October's Bookshelf

Well, I may not have gotten to as many physical books as I wanted (I'm almost done with one--does that count--also, it's 700+ pages, so it's slowing my average--hahaha), but I definitely reviewed a lot more books this month, finding that if I write up the reviews right after listening, I've got a lot to say (no surprise there, right?).  It's another month of fascinating reads and I invite you to try some of these great books!

Powers of Darkness: The Lost Version of Dracula by Bram Stoker

Shortly after the original Dracula was published, it was translated and published in Iceland. However, this version is a significantly different version of Dracula than what readers are familiar with. This version focuses about two-thirds of its time on Thomas Harker (as opposed to Jonathan in Stoker's original novel) and his time spent traveling to and in Dracula's castle. Within the castle, readers are exposed to entirely new plot threads that include a seductive female vampire that Harker is repeatedly seduced by, a more complicated plot to invade Europe, and a degenerate race of vampires within the castle. While this version is told in first-person and is elaborate in its detail for the first half, the second half (the part readers are most familiar with taking part in England and the like) flitters by quickly in third-person and feels more like summation than story. As someone interested in how popular stories are told and retold through culture, I appreciated reading this and seeing how the history of the manuscript and translations may have changed the Dracula that I know. In fact, the numerous introductions and prefaces to the text are a fascinating literary discussion about how this text was discovered, the role to which Stoker approved or was involved in the translation, and the liberties that the translator took in translating it. That's probably the best part of the whole book, learning how and where this version came from. The story itself is decent but because the second half comes as an afterthought, it feels less exciting. I would have loved to see what the world of the first half of this translated text would have produced as a second half of the story if the same amount of detail and attention was given.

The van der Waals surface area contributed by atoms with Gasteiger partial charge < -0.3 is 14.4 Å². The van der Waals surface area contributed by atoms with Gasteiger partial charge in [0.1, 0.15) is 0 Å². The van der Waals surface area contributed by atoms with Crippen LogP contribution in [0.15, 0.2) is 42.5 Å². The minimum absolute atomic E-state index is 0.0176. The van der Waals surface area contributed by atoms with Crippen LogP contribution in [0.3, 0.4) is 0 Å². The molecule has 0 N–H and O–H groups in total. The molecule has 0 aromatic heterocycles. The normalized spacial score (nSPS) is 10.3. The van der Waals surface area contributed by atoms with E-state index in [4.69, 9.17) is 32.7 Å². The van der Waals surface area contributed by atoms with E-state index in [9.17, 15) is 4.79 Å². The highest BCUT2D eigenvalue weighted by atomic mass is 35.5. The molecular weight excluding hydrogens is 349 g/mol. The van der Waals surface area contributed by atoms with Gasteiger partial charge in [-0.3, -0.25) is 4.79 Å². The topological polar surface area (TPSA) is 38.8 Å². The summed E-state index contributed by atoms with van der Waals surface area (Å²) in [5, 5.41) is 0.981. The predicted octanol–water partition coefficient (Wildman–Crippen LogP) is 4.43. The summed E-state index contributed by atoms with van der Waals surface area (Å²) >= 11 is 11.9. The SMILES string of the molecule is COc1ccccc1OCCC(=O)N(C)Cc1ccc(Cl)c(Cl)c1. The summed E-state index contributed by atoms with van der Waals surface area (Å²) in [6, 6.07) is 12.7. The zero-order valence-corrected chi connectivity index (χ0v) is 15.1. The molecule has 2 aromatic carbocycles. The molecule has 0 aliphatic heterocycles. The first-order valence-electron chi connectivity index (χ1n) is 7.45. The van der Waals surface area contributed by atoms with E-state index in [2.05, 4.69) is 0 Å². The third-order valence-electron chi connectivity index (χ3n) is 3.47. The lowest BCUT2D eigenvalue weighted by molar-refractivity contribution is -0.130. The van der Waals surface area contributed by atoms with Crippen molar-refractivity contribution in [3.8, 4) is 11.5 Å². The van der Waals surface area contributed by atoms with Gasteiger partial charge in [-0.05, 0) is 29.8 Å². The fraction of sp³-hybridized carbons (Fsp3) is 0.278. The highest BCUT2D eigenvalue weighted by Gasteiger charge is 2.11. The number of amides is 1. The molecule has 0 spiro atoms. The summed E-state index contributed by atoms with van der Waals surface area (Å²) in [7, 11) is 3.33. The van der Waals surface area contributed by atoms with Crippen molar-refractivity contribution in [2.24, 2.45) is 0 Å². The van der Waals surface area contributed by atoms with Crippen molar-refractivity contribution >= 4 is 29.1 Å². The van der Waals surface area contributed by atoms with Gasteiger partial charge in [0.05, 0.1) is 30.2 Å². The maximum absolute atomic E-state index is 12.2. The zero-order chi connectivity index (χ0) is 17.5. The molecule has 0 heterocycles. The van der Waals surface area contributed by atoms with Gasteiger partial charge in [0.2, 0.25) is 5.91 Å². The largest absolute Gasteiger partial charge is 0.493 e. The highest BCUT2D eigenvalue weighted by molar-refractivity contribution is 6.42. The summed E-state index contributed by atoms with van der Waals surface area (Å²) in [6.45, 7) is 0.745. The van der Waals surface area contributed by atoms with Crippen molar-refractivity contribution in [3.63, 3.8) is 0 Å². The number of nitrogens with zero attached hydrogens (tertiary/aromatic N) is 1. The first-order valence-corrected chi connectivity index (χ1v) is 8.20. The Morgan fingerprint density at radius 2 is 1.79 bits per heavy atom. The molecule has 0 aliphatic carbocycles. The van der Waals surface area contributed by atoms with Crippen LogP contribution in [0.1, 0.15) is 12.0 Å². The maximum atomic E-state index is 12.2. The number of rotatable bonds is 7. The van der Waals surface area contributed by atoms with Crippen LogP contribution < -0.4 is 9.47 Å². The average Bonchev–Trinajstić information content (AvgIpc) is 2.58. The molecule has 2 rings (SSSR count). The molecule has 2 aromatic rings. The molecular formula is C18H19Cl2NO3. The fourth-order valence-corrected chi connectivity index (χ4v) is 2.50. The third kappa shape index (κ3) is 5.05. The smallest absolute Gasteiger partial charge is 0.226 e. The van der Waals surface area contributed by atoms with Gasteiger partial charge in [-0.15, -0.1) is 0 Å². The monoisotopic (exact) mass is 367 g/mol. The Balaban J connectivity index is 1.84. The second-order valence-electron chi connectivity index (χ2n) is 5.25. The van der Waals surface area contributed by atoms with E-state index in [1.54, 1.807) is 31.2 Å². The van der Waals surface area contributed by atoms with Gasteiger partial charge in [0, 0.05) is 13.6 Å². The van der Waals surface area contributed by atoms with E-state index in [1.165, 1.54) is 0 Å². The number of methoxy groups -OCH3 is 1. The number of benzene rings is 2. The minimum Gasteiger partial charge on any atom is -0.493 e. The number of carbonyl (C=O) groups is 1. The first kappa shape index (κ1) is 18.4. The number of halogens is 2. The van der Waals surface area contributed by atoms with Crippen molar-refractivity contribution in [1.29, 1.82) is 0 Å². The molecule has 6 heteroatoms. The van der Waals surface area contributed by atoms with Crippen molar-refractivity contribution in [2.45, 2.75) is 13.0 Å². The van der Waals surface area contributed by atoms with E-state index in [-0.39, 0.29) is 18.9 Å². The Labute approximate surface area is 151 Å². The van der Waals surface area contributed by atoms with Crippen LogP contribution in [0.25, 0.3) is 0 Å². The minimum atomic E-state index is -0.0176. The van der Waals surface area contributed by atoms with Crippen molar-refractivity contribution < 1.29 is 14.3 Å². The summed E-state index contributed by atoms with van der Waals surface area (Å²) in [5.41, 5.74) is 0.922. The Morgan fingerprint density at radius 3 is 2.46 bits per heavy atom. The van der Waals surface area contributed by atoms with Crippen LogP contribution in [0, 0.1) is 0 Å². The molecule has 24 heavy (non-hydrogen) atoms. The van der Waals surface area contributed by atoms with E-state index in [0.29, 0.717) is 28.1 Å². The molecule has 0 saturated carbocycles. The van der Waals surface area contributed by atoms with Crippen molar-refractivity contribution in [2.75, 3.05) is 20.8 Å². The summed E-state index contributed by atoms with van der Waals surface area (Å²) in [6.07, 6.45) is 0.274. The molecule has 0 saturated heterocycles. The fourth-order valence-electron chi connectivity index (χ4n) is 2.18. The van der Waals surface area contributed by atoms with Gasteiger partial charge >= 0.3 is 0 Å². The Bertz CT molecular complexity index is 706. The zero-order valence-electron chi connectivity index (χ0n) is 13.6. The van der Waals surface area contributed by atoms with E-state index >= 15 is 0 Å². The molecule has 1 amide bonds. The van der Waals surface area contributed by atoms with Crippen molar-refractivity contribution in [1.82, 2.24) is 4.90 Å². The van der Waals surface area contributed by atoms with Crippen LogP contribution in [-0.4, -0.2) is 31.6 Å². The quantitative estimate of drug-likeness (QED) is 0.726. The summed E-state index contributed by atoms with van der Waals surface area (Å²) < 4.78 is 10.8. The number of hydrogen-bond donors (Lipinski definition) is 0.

The Broken Ladder: How Inequality Affects the Way We Think, Live, and Die by Keith Payne